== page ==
Even a slight improvement in your heart and lung fitness could reduce your risk of a heart attack, a new study reveals.
Between 2006 and 2008, researchers assessed the cardiorespiratory—heart and lung—fitness of just over 4,500 men and women in Norway. None had heart disease, high blood pressure or cancer and most were considered at low risk for heart disease over the next 10 years.
By 2017, however, 147 of the study participants had suffered a heart attack or developed angina, conditions caused by narrowing or blockage of heart arteries.
More investigation showed that the risk of heart attack and angina steadily declined as cardiorespiratory fitness increased.
“We found a strong link between higher fitness levels and a lower risk of heart attack and angina pectoris over the nine years following the measurements that were taken,” said Bjarne Nes of the Cardiac Exercise Research Group, or CERG, at the Norwegian University of Science and Technology in Trondheim.
“Even among people who seem to be healthy, the top 25 percent of the most fit individuals actually have only half as high a risk as the least fit 25 percent,” he said in a university news release.
The study used a fitness calculator developed at CERG, which measures the body’s capacity to transport and use oxygen during exercise. It found that for each increase of 3.5 fitness points, the risk of heart attack and angina decreased by 15 percent.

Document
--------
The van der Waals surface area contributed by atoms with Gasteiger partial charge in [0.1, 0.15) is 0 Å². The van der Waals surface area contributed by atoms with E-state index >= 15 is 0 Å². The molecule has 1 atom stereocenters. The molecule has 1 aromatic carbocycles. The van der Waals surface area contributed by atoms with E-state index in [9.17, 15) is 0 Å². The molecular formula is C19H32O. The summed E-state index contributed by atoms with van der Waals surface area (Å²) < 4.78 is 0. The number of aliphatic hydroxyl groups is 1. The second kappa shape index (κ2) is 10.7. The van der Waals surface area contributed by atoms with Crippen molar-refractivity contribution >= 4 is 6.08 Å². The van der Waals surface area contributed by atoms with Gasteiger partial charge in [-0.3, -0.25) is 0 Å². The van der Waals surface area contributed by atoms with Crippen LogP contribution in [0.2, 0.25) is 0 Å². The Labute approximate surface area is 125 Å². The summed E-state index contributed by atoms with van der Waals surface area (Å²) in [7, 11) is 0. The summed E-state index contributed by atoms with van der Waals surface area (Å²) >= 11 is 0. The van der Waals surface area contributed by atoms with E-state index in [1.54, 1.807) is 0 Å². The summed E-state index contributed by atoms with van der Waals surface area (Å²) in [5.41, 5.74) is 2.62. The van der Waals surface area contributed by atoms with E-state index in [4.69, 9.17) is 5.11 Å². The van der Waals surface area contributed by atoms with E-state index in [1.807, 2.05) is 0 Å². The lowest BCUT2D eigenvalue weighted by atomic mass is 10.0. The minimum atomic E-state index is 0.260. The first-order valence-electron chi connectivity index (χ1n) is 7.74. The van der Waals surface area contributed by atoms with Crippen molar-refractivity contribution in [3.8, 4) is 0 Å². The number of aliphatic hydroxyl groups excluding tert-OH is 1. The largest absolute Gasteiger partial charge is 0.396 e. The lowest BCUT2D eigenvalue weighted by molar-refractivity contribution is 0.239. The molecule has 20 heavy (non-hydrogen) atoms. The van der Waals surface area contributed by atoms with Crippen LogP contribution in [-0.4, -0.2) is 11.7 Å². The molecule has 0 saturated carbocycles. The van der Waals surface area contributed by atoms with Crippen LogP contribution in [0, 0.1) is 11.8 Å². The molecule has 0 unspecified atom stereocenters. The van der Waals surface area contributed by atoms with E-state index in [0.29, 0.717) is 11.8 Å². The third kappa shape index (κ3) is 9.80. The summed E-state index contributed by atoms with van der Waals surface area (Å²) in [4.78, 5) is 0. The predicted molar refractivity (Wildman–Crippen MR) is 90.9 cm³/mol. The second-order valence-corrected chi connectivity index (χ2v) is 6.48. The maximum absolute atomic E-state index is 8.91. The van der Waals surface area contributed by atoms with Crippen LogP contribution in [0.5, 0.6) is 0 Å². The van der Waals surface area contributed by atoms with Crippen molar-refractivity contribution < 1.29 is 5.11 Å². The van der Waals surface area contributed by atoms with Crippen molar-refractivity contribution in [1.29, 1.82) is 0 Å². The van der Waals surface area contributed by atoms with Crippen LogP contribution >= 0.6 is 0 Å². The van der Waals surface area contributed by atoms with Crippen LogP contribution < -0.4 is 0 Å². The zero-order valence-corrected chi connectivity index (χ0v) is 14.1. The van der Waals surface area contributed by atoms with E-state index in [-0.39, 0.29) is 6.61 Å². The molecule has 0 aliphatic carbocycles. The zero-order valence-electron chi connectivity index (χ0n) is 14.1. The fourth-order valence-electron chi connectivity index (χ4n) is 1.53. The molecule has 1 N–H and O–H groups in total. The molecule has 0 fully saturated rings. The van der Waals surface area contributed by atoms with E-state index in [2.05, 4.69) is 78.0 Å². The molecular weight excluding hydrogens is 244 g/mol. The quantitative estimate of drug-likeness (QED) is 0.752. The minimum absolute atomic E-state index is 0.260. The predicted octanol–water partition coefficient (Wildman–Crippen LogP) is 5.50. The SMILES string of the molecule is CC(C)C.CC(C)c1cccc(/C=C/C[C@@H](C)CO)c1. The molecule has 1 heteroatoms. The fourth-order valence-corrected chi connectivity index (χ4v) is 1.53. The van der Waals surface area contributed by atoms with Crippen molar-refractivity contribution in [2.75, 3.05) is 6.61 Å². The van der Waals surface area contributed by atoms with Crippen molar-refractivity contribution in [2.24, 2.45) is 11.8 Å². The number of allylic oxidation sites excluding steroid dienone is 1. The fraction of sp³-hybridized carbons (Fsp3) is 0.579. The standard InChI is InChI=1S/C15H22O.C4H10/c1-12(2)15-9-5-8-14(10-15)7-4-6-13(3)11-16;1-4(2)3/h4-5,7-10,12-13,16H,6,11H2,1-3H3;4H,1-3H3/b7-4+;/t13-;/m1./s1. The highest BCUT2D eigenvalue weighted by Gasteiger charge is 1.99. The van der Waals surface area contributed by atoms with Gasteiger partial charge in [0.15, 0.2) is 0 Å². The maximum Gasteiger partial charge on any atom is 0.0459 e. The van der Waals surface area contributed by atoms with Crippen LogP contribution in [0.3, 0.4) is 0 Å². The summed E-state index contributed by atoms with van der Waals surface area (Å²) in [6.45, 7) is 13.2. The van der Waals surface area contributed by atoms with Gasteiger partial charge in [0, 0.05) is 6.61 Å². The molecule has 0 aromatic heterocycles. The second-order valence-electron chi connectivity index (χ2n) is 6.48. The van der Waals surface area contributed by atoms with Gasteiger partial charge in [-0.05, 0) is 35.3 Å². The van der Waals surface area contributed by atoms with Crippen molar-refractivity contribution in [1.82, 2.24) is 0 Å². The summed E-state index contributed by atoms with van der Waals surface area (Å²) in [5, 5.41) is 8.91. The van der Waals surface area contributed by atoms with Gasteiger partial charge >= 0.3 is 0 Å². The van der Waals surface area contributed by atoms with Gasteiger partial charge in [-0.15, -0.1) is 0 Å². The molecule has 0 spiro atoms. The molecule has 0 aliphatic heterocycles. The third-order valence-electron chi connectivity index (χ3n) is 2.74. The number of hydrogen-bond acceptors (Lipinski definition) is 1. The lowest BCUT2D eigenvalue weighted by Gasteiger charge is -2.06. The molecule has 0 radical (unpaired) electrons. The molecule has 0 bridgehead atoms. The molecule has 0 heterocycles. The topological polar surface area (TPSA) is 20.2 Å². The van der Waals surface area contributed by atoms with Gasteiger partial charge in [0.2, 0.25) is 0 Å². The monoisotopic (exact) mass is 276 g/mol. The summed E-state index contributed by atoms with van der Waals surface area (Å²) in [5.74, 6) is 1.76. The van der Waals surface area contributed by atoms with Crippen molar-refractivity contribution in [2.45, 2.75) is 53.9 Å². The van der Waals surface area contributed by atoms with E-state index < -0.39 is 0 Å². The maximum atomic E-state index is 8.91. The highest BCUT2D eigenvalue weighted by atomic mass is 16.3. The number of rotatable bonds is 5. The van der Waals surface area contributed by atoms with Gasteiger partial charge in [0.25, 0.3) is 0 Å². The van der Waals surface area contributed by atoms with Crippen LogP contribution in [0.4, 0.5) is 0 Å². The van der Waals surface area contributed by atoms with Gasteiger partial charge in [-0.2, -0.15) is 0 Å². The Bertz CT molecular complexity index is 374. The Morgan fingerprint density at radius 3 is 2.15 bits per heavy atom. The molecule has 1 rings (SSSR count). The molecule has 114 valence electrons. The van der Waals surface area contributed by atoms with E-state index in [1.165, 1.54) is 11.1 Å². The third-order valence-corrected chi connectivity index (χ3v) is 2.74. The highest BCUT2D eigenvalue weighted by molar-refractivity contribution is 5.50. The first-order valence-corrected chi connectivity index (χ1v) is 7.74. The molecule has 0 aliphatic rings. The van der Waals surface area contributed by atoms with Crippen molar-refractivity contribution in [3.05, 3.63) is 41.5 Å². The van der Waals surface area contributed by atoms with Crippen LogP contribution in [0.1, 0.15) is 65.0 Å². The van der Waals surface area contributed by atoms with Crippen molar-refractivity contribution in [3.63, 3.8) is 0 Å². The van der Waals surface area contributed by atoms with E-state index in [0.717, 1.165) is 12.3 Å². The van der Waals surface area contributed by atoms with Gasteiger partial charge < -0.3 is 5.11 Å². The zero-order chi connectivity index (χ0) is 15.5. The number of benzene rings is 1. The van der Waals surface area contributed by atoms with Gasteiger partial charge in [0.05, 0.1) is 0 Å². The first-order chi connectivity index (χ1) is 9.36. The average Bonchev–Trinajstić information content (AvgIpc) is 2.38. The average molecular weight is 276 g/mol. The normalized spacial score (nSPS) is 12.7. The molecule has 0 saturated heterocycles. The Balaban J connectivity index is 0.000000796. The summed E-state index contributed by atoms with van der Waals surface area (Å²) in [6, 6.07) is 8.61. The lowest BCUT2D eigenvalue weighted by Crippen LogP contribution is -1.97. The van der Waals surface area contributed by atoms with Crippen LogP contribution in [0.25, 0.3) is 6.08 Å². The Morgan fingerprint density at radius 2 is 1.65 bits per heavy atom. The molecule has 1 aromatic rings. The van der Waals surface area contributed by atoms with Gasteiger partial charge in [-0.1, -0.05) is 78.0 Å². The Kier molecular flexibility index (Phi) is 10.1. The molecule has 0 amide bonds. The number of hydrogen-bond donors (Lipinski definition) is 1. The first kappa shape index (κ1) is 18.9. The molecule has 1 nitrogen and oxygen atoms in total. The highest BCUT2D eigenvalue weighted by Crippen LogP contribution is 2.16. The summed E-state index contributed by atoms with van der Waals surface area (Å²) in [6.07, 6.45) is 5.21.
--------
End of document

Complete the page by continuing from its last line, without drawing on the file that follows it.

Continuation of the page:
The findings suggest that even a small improvement in cardiorespiratory fitness can benefit heart health, the researchers said.
The study was recently published in the European Heart Journal.
Study first author Jon Magne Letnes said, “Our results should encourage people to use training as preventive medicine. A few months of regular exercise that gets you out of breath can be an effective strategy for reducing the risk of cardiovascular disease.”
Letnes is a doctoral candidate in the university’s department of circulation and medical imaging.
Sanjay Sharma, a leading expert in sports and heart disease, wrote an editorial that accompanied the study.
“There is apparently no upper limit for training when it comes to the beneficial effects for the heart,” Sharma wrote. In addition to serving as medical director of the London Marathon, he is a professor of cardiology at St. George’s, University of London.